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Conversation: The Conquerors

Terence Smith talks with Michael Beschloss about his new book, "The Conquerors."

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  • TERENCE SMITH:

    The book is "The Conquerors: Roosevelt, Truman, and the destruction of Hitler's Germany." The author is NewsHour regular and Presidential historian Michael Beschloss. This is an inside look at the last time the United States successfully fought a major war to convert a dictatorship into democracy. It reveals the hidden decisions made by Franklin Roosevelt and Harry Truman during World War II to ensure that there would never be another Hitler.

    Michael, welcome.

  • MICHAEL BESCHLOSS:

    Thank you, Terry.

  • TERENCE SMITH:

    You write in here that you spent 11 years writing and researching this book, but that you stopped in the middle. Why?

  • MICHAEL BESCHLOSS:

    I did. I started writing this in 1991 with the idea that I would finish it on a normal timetable, and what I found out was that even 40 or 50 years after World War II, there were still a lot of documents in England and the United States and especially the former Soviet Union coming open that could give a new view that we didn't have before. So I set this aside for a few years, and then picked it up once those documents were open.

  • TERENCE SMITH:

    Describe for us, if you will, President Roosevelt's attitude when he was presented, piecemeal, with the information about the Nazi plan to exterminate the Jewish people.

  • MICHAEL BESCHLOSS:

    One of the reasons I wrote this, because I've always been curious. You know, I give lectures about Roosevelt and other Presidents, and the first thing you always get as a question is, "why didn't Roosevelt do more about the Holocaust?" And as I investigated it, I found that Roosevelt actually found a lot about the murder of the Jews by Hitler rather early, 1942, '43. A lot of Jewish leaders came to Roosevelt and said, "please make a speech. Say this is exactly what the Nazis are doing. They're trying to exterminate the Jews," to give the Nazis the idea that if the United States wins this war, there'll be big penalties. But Roosevelt, in every case, said to them, "All I'm going to do is win this war." He refused to say anything about it in public or even release the evidence, and I was terribly puzzled by it. And I speculated and I found that a lot of the reason was this: Roosevelt, in those days, felt that for a member of an ethnic group to come to him and plead for something during a war was somehow unpatriotic.

    Nowadays, if an Irish American, for instance, goes to a President and says, "I want a free Ireland," we celebrate that, we think it's Democratic. But Roosevelt was very sensitive to the charges of people like Charles Lindbergh that World War II was a war to save the Jews. I think he was wrong on this. At one point, he told his treasury secretary, Henry Morgenthau, "this is a Protestant country and the Jews and the Catholics are here under sufferance. It's your job to go along with everything I want."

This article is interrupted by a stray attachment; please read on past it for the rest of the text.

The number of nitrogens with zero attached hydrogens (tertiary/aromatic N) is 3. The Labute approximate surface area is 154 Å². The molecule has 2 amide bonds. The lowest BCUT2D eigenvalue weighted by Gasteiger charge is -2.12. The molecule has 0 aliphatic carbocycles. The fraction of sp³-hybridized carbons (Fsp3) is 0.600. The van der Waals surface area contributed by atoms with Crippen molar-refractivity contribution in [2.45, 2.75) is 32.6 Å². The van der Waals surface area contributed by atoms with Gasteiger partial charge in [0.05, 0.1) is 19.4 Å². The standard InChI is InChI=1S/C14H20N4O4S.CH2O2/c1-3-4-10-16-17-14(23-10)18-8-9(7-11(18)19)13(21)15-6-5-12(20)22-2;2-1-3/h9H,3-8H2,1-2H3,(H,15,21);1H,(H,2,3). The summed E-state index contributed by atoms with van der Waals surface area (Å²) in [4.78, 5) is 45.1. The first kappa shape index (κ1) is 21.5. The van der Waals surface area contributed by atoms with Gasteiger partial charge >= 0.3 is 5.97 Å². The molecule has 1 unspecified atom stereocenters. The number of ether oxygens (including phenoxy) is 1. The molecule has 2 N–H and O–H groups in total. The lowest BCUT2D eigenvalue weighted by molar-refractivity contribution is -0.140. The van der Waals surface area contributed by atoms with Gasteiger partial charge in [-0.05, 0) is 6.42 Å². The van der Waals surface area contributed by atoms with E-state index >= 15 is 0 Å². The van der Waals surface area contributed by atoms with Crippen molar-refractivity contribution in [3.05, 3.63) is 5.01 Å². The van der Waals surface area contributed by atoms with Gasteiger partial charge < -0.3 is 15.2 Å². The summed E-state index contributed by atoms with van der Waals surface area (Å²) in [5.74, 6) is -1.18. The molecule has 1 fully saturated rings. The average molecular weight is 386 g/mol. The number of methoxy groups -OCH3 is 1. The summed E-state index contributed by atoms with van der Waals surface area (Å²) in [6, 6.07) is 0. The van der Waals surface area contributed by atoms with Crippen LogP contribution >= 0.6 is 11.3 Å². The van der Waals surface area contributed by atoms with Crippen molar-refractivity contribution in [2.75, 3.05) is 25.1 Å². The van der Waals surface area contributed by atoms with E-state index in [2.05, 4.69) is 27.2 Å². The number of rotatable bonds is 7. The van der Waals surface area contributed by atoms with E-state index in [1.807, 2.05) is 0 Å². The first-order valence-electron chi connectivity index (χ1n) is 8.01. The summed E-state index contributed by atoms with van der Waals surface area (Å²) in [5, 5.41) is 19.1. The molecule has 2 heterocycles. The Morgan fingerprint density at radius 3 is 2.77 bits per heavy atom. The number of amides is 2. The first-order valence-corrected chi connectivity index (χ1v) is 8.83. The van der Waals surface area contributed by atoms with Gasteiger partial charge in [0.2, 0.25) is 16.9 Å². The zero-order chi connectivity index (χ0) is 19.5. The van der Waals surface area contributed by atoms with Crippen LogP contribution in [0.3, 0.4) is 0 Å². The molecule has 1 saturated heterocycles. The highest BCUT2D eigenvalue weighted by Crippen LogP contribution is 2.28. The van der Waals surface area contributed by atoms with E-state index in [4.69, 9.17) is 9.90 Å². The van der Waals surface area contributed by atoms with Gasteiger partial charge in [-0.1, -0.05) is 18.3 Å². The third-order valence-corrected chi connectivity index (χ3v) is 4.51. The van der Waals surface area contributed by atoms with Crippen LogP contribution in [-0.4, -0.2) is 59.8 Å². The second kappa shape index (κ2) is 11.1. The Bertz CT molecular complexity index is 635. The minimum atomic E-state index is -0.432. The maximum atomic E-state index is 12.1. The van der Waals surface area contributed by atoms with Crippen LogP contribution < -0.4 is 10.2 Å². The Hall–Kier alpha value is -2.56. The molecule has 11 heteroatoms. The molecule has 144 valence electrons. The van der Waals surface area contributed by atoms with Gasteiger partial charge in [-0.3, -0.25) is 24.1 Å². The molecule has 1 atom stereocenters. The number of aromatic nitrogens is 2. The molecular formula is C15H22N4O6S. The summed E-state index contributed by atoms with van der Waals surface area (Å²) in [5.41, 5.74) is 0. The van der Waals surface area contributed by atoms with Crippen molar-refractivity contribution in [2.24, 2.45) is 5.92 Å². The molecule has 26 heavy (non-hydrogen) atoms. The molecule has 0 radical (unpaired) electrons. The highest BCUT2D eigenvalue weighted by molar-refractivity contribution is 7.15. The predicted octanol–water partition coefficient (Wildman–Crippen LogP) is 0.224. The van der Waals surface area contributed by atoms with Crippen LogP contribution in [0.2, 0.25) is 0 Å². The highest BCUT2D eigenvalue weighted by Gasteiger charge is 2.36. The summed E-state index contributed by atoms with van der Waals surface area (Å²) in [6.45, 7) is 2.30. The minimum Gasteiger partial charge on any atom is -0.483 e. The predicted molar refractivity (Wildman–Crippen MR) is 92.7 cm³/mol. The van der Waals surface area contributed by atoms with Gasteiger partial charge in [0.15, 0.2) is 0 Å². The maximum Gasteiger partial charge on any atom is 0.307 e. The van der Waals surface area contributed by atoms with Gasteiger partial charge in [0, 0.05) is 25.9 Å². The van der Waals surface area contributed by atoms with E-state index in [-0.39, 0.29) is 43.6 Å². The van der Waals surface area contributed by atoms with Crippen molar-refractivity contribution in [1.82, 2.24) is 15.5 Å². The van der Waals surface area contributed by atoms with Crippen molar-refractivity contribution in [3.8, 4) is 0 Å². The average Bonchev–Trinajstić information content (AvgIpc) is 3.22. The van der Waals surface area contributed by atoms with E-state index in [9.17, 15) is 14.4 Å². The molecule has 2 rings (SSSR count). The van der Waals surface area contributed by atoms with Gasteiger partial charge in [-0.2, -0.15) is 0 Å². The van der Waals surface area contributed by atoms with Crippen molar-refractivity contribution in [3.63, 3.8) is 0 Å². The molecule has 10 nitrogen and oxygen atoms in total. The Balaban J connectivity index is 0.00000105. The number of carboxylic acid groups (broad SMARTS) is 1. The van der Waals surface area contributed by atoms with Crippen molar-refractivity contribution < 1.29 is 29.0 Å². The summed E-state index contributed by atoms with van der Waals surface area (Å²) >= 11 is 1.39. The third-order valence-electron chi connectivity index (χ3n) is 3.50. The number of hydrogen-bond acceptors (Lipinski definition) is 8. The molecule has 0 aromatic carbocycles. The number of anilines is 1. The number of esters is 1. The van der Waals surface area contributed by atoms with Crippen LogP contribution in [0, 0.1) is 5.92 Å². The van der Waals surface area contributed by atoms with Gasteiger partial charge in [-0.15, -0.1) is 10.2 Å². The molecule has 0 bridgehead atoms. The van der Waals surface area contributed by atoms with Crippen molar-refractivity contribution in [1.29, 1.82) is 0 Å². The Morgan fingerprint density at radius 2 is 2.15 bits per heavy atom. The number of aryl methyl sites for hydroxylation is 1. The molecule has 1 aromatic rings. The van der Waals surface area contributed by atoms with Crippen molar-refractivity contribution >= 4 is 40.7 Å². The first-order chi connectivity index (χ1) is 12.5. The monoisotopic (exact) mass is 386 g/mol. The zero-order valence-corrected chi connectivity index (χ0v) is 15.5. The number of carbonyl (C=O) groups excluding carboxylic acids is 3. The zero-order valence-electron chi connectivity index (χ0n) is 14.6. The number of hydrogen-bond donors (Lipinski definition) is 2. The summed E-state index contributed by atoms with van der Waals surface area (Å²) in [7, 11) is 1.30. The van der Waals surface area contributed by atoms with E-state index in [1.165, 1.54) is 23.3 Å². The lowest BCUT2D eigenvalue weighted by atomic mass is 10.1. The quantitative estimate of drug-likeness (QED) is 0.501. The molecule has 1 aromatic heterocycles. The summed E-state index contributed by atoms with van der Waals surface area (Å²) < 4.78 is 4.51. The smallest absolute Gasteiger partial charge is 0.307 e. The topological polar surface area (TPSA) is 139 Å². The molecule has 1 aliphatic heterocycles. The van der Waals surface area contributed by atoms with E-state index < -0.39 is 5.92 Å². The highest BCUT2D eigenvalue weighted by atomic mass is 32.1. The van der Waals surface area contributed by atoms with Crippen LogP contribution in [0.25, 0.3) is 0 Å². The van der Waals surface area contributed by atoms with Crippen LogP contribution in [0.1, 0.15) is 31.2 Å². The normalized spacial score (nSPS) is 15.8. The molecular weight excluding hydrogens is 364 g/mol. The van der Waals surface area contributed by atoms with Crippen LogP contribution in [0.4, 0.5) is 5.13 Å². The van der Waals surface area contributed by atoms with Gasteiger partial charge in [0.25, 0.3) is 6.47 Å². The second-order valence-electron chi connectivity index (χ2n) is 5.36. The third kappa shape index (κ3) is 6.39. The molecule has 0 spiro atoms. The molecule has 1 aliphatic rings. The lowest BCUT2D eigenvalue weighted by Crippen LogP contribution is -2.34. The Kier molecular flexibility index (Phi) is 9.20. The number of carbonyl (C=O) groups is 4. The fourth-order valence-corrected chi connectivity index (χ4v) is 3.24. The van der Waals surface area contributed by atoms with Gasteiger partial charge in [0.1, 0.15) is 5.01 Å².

• TERENCE SMITH:

    Which was reflecting, I suppose, to some degree his patrician background and attitudes of the time.

  • MICHAEL BESCHLOSS:

    It was. And also, a view that I think was absolutely wrong, which was that people should not ask for things like this if it was for their own group. Another thing was that Roosevelt was always sensitive to charges that there were too many Jewish people, for instance, in the New Deal, and he once said– I've got it in the book– he once said to someone, "if an American demagogue took up the cause of anti-Semitism," he said, "there would be more blood running through the streets of New York City than in Berlin."

  • TERENCE SMITH:

    How did Roosevelt react to the suggestion, or the proposal, actually, that he got to consider bombing the concentration camp at Auschwitz and the railheads that led to it? That was… that was proposed to him? How did he react?

  • MICHAEL BESCHLOSS:

    It was, in 1944. Before I wrote this book, the common evidence was that it never came to Roosevelt, that that plan was turned down by John McCloy, the assistant secretary of war. I came upon an interview, unpublished, that John McCloy did just before he died, a couple of years before he died in the 1980s, where he actually conceded that he had taken this to Roosevelt and said, "do you want to bomb Auschwitz or not?" And he said that what Roosevelt said was, "absolutely not." He said Roosevelt was irate. He said, "If we bomb Auschwitz, we'll probably kill more people. The Nazis will rebuild the camps and we Americans will be accused of participating in this horrible business."